The PFA Asian Inclusion Mentoring Scheme (AIMS) has made significant progress in its third year of a five-year strategy aimed at nurturing South Asian footballers and increasing representation in elite football.
Led by Riz Rehman, Player Inclusion Executive at the PFA, the scheme has resulted in a record number of players within the Professional Development Phase and 15 professional players across the Premier League and EFL. One in two professional club academies now has at least one player with South Asian heritage.
Riz Rehman said: "I am extremely proud of the ground-breaking work we have achieved over the last two and a half years – the AIMS network has grown considerably, and it's important to focus on the progress that has been made. We are now seeing more players progress from the youth development phase into the professional development phase. This will give confidence to academy players and their families that there is a pathway for them in football."
"We are continuing to work closely with clubs to boost representation across the younger age groups and have facilitated talent identification events nationwide with Arsenal, Aston Villa, Blackburn Rovers, Cardiff City and Manchester United FC. Although there will always be issues and statistics we need to continue working to improve, the important thing is to begin working towards them, and that's what we are doing".
The AIMS programme recently held its second annual 'Player Development Day' at St Georges Park, attended by over 100 players. The day included presentations for parents, a workshop on building resilience, and opportunities for players to connect with peers and receive coaching from professional club and academy coaches.
Attendees at the AIMS event, St Georges Park
Riz Rehman said: "From 30 players at our first event in 2021 to now having over 100 players at St Georges Park illustrates the success of the work and the buy-in we've had from players and families. Days like these are not possible without the support from clubs, who excused their players from competitive academy fixtures and encouraged their attendance at the event. I was delighted to see so many staff from clubs in attendance who recognise the additional value the AIMS programme brings to their players' overall holistic development".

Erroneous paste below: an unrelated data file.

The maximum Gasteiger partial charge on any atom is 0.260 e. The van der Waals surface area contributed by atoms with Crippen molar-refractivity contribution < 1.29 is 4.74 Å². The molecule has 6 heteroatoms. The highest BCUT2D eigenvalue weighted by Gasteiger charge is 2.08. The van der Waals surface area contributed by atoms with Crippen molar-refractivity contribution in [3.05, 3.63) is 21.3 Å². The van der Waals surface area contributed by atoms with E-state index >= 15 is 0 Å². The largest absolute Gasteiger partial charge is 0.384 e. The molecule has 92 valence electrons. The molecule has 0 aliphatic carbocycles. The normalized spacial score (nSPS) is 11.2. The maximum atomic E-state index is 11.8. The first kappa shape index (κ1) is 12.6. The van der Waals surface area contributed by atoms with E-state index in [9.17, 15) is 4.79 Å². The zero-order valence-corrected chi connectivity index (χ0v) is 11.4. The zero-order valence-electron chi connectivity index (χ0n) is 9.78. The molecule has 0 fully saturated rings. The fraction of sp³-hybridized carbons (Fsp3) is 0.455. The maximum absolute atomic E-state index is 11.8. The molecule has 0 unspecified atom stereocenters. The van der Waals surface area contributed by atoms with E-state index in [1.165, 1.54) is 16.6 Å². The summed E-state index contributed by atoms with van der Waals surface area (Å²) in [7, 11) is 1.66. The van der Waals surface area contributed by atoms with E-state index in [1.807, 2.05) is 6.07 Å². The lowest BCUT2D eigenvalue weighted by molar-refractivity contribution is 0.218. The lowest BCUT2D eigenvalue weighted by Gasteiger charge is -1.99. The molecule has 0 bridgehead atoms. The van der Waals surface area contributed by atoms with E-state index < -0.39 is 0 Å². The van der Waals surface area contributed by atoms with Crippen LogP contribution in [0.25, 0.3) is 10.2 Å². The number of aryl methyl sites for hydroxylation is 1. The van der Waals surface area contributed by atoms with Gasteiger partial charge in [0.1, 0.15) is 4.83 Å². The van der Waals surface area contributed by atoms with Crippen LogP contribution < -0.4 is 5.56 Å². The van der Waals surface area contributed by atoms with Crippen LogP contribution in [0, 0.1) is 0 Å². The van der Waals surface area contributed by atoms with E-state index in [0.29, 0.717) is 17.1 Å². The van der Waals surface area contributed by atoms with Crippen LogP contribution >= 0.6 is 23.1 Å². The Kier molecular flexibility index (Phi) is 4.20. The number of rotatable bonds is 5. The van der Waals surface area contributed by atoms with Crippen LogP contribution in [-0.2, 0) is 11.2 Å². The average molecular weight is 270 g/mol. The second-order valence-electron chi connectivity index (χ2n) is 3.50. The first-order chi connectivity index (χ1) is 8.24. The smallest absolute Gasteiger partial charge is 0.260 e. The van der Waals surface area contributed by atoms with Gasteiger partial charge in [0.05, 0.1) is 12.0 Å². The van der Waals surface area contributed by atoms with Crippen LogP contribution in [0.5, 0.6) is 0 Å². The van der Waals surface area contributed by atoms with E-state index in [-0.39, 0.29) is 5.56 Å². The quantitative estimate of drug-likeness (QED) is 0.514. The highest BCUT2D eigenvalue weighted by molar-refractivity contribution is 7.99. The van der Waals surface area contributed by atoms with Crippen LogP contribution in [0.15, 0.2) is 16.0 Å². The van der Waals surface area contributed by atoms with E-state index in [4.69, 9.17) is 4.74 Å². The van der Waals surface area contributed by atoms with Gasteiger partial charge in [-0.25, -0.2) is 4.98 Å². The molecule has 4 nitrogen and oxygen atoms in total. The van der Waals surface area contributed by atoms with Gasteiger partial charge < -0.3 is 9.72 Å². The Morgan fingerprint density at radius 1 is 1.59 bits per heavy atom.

PFA members Danny Batth, Zesh Rehman, and Sahil Bashir were among those who praised the initiative and its impact on the development of young South Asian players.
Sunderland defender and PFA AIMS mentor Danny Batth said: "I've seen first-hand the importance of the AIMS programme, and I'm proud to play my part to help the next generation of players through advice and guidance.
"Riz has been very proactive over the last few years in connecting personally with players and their families, and that was evident today with the turnout we've had. When I was coming through, there were less than a handful of players from similar backgrounds and certainly no Asian coaches, and very few support staff within the professional game.
"Today highlighted the different pathways players can take when transitioning out of the game, and Zesh is evident that opportunities can arise earlier if you get yourself qualified whilst still playing".
Portsmouth Assistant Manager and PFA AIMS mentor Zesh Rehman added: "Most of my involvement with AIMS since its inception has been from afar and via Zoom. It was inspiring to meet so many players and families in person, and I'm sure they will all leave enthused.
"The PFA have done some tremendous work in connecting with players, and credit must also go to all my peers and the young professionals who have voluntarily given up their time to share experiences with those coming through the system. Danny Batth, Neil Taylor, Mal Benning, Otis Khan, and others will hopefully stay within the game in some capacity, as they have so much to give back. It's been great connecting with them all today".
Brighton and Hove Albion Scholar and AIMS mentee Sahil Bashir added: "I've been involved with AIMS since I was 15 years old, and I look forward to all the PFA events. As a young player who is still learning his trade, it is like gold dust connecting with senior players who are regular first-team starters. Having the opportunity to join in training with them, ask questions and learn about how they deal with setbacks can only further my development on and off the pitch".